Phil Schiller, Apple’s Senior Vice President of Worldwide Marketing, was interviewed by Engadget about the iPhone XR, which will begin arriving on doorsteps and in stores on Friday.
Engadget’s Chris Velazco asked Schiller about the meaning behind the new iPhone’s ‘XR’ moniker. According to Schiller, XR doesn’t stand for anything in particular, but he associates XR with cars:
“I love cars and things that go fast, and R and S are both letters used to denote sport cars that are really extra special,” he said with a smile.
Velazco, who clears up some confusion about the screen, which detects and tracks touches at 120Hz but doesn’t refresh at that rate, also asked about criticisms that the LCD panel in the XR isn’t as high-resolution as some other premium mobile phones. Schiller responded:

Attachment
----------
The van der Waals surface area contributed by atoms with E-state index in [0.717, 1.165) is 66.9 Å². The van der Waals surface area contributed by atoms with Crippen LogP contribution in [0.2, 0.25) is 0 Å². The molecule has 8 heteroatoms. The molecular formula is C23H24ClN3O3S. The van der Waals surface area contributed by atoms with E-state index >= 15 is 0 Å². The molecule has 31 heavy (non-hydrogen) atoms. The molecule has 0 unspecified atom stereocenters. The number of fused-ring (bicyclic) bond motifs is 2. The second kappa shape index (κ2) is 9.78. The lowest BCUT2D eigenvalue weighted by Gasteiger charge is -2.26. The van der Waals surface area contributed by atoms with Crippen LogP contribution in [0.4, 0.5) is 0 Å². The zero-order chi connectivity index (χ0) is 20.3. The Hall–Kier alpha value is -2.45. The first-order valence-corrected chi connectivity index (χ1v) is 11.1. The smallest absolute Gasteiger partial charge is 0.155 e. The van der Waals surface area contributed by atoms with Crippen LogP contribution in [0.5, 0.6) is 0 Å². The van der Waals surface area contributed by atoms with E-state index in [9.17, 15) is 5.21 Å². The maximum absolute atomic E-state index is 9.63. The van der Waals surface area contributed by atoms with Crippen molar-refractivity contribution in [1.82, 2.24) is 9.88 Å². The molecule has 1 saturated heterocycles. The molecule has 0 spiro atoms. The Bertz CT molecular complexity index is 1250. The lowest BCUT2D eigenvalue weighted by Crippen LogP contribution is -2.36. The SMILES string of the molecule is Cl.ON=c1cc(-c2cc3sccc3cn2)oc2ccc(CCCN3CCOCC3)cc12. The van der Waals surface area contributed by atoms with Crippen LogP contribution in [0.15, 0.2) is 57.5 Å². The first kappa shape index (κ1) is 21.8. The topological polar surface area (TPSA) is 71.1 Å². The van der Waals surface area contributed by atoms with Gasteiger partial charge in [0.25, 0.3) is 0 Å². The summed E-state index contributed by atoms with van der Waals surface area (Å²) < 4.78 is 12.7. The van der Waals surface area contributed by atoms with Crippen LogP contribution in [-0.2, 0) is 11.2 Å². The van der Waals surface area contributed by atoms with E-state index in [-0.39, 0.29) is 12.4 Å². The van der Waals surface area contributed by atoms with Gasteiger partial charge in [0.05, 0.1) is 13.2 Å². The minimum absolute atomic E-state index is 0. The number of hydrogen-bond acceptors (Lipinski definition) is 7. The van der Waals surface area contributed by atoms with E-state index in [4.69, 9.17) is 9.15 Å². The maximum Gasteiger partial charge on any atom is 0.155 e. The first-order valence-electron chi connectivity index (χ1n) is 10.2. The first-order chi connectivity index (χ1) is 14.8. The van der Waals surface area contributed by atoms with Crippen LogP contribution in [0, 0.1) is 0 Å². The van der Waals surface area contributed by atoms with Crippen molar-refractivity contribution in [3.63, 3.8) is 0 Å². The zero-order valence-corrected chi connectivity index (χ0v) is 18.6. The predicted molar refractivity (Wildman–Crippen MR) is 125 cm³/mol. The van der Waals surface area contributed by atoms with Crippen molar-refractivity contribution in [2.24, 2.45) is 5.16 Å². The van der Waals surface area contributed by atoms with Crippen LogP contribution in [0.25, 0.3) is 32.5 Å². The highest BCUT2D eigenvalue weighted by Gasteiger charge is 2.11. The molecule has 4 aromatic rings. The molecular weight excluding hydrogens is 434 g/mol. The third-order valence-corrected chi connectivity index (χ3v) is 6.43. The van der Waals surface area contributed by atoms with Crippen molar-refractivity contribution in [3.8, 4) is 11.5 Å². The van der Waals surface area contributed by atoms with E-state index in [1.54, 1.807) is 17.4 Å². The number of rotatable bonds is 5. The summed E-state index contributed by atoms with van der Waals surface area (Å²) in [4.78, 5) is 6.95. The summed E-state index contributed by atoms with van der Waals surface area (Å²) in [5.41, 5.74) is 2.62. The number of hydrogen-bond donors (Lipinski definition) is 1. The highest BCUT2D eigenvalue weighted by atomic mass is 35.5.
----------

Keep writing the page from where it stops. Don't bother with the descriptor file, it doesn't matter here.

“I think the only way to judge a display is to look at it,” he told me, adding that Apple calls these screens “retina displays” because your eye can’t discern individual pixels unless you press your face up right against the glass. “If you can’t see the pixels, at some point the numbers don’t mean anything. They’re fairly arbitrary.”
I’m looking forward to trying the XR, especially the camera. I ordered one for my youngest son, which arrives Friday. One of the conditions when my kids get an Apple product that I don’t buy for myself is that I get first crack at it for MacStories, so I plan to do some side-by-side photo tests with the XR and XS Max soon. If the early indications are correct, I expect the XR will hold up reasonably well to the dual-lens models.
For more from Schiller about the XR, be sure to check out Velazco’s full interview on Engadget.